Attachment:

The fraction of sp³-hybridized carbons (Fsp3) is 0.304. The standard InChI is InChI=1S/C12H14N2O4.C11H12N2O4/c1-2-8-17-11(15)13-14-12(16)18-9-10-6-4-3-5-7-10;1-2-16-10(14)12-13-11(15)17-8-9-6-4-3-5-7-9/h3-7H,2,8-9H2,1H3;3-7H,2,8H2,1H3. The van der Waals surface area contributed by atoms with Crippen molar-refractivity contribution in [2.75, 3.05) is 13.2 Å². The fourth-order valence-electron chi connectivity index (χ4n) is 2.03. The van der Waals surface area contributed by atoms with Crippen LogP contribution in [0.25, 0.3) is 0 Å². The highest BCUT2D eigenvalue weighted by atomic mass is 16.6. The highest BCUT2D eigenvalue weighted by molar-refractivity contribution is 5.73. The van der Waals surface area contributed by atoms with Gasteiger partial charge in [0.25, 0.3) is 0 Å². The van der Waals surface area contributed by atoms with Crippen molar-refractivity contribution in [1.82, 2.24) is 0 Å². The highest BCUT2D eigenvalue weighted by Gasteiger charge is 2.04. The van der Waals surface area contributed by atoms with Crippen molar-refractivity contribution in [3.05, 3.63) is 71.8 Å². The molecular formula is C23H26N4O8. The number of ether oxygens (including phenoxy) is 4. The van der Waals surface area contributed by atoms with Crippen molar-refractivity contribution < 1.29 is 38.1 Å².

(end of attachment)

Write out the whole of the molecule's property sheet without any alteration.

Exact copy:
The fraction of sp³-hybridized carbons (Fsp3) is 0.304. The standard InChI is InChI=1S/C12H14N2O4.C11H12N2O4/c1-2-8-17-11(15)13-14-12(16)18-9-10-6-4-3-5-7-10;1-2-16-10(14)12-13-11(15)17-8-9-6-4-3-5-7-9/h3-7H,2,8-9H2,1H3;3-7H,2,8H2,1H3. The van der Waals surface area contributed by atoms with Crippen molar-refractivity contribution in [2.75, 3.05) is 13.2 Å². The fourth-order valence-electron chi connectivity index (χ4n) is 2.03. The van der Waals surface area contributed by atoms with Crippen LogP contribution in [0.25, 0.3) is 0 Å². The highest BCUT2D eigenvalue weighted by atomic mass is 16.6. The highest BCUT2D eigenvalue weighted by molar-refractivity contribution is 5.73. The van der Waals surface area contributed by atoms with Gasteiger partial charge in [0.25, 0.3) is 0 Å². The van der Waals surface area contributed by atoms with Crippen molar-refractivity contribution in [1.82, 2.24) is 0 Å². The highest BCUT2D eigenvalue weighted by Gasteiger charge is 2.04. The van der Waals surface area contributed by atoms with Crippen molar-refractivity contribution in [3.05, 3.63) is 71.8 Å². The molecular formula is C23H26N4O8. The number of ether oxygens (including phenoxy) is 4. The van der Waals surface area contributed by atoms with Crippen molar-refractivity contribution < 1.29 is 38.1 Å².